Welcome

To the Personal Assistant Handbook

The guide for people who are or areĀ thinking of becoming a Personal Assistant.

Becoming a personal assistant (PA) means taking on a unique role where you assist someone to live the life that they choose. PAs describe what they do as amongst the most fulfilling work of their lives, working for an individual to meet their goals.

PAs are employed by a wide variety of people including older people, disabled people, people with mental health problems, people with learning disabilities and parents or carers of children. All will have been assessed as needing assistance to enable them to achieve life outcomes.

There are no formal training requirements for entry and employed PAs have the same rights, responsibilities and benefits of any other employee. The relationship between employer and employee is valued highly and often a PA brings their own experience to the role which can be valued by the employer. It is such a varied role, distinct to every employer, key skills tend to be around communication and flexibility- it is rarely a job of routines.

You will need to share a belief that everyone is entitled to lead their own independent life and that their voice and opinions must be heard to that end.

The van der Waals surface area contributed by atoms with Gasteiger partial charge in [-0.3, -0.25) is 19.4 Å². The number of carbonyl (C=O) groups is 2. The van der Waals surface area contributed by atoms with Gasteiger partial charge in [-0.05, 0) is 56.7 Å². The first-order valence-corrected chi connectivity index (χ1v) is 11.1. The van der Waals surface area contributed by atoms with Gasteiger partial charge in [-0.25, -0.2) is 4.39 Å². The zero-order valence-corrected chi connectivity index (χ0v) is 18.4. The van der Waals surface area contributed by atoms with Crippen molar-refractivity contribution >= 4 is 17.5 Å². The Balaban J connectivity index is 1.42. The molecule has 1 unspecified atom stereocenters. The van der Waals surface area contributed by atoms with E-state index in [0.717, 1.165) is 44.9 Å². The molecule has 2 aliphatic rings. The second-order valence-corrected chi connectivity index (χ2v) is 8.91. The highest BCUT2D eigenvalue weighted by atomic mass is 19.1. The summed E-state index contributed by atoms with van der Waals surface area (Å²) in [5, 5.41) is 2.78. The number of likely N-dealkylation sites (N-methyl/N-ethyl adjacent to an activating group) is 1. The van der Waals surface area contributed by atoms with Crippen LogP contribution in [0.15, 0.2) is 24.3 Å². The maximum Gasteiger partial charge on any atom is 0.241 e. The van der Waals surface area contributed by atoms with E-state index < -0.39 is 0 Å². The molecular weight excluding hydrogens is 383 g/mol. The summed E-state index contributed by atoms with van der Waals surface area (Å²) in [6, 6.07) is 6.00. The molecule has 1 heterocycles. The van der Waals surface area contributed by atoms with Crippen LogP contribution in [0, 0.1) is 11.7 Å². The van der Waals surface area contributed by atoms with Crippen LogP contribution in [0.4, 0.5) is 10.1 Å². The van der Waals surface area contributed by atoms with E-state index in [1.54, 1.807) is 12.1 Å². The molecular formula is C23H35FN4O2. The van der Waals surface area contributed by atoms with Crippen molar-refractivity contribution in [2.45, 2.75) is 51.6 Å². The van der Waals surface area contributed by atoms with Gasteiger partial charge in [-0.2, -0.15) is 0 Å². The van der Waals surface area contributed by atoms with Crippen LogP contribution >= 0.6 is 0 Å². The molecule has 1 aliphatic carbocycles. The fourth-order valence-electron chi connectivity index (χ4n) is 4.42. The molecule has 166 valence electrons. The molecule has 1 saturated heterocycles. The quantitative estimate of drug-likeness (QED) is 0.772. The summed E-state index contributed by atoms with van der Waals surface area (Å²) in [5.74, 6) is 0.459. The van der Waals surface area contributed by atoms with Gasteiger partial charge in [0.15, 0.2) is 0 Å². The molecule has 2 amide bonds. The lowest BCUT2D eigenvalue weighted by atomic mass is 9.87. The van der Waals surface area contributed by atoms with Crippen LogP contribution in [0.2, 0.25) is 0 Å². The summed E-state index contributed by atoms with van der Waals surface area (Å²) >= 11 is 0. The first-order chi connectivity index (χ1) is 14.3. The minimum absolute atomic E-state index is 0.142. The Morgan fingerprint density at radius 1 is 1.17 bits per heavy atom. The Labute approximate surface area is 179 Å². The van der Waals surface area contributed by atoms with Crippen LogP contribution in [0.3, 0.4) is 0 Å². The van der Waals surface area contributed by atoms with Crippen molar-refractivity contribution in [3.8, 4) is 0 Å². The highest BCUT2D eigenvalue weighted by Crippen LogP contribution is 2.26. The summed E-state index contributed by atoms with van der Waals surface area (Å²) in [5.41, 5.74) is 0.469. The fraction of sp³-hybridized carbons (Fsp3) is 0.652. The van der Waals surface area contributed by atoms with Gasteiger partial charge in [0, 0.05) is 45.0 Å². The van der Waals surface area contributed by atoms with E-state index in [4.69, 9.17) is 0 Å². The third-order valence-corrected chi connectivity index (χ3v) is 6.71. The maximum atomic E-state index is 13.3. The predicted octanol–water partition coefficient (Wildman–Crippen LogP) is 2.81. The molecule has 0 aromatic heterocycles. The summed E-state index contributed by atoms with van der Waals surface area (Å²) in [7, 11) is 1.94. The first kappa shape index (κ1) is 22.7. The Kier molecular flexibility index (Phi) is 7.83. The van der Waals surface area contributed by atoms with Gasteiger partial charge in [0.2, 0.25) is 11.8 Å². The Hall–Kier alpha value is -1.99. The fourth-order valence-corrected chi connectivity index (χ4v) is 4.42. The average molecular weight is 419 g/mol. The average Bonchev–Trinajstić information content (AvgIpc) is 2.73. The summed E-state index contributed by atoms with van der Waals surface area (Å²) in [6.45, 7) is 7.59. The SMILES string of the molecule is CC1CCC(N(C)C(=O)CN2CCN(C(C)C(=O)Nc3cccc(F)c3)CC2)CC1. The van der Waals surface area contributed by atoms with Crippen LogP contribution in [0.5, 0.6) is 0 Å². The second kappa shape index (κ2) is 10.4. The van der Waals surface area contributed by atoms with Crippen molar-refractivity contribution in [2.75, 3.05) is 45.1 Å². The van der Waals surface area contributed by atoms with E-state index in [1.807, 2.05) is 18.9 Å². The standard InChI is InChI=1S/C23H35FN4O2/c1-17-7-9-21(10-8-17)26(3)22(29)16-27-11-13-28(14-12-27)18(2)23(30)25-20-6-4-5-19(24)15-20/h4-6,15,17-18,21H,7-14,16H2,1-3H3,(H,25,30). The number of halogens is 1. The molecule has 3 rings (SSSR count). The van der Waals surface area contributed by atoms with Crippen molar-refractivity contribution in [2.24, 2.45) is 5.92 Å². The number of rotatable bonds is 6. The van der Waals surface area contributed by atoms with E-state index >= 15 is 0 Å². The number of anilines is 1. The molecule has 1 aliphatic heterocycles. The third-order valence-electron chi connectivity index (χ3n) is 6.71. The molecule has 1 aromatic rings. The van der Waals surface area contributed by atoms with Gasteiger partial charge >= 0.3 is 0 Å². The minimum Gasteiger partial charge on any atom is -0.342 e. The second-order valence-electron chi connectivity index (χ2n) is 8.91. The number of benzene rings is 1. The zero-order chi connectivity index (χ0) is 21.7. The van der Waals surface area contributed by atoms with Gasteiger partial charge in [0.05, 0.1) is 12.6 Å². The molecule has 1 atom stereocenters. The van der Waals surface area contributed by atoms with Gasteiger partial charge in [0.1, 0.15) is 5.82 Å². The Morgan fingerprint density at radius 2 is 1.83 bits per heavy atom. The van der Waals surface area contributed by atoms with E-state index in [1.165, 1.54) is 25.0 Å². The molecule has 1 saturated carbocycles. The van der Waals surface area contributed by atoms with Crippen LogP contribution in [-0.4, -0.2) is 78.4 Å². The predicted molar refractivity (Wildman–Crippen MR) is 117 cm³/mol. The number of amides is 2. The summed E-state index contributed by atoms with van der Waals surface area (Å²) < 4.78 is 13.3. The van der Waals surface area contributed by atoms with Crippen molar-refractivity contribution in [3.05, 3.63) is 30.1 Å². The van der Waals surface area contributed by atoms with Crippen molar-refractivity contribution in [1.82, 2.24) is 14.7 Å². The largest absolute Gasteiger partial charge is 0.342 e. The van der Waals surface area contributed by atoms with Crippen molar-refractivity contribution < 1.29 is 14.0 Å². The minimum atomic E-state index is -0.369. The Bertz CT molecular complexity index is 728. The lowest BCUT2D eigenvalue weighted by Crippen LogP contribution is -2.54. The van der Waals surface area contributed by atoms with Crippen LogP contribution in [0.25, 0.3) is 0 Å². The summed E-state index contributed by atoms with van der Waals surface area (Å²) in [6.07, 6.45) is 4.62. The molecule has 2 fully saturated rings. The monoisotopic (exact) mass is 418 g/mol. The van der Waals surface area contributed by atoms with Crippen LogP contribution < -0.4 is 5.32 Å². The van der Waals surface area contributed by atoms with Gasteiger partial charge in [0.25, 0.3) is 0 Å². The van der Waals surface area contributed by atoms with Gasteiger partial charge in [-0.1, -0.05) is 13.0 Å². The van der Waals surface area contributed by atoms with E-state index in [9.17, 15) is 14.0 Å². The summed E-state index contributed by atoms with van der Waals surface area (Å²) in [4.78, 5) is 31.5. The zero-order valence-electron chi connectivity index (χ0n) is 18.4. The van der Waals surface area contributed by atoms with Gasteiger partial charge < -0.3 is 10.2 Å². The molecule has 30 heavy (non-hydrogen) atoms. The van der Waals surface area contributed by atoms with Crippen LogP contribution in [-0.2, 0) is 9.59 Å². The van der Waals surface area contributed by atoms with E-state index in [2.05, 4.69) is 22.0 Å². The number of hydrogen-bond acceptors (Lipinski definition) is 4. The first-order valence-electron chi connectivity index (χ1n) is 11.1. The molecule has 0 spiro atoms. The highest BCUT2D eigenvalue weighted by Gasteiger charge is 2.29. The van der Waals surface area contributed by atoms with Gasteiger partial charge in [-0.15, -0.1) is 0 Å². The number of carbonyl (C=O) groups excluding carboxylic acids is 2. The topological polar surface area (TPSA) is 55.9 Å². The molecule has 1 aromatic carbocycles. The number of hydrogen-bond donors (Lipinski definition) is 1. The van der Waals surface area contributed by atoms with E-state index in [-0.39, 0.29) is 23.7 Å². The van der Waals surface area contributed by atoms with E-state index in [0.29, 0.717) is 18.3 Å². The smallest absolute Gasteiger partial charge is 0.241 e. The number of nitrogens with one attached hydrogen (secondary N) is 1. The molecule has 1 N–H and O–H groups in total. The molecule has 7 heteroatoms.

View the Personal Assistant Handbook by type of information
Key information you need to know

Access free information or support

Anyone needing support, whether already accessing social care or just taking first steps, can access free information or support.

Find Help will locate organisations relevant to your needs and help you make contact.

Important links to your local authority, payroll services and Independent Support Organisations can be found here and this guide can tell you about what these organisation’s roles are in supporting you.

You can simply talk through this guidance and learn so much more by finding your local Independent Support Organisation.

Disclaimer

Please note that the information contained in this Handbook is provided for guidance purposes only. Every reasonable effort is made to make the information accurate and up to date, but no responsibility for its accuracy and correctness, or for any consequences of relying on it, is assumed by Self Directed Support Scotland or any other contributing party.

The information does not, and is not intended to, amount to legal advice. You are strongly advised to obtain specific, personal and professional advice from a lawyer about employment law matters, or an accountant/ tax specialist about taxation matters, and from HMRC and your insurers. You should not rely solely on the information in this Handbook. Support organisations listed in this Handbook can help you find appropriate sources of advice.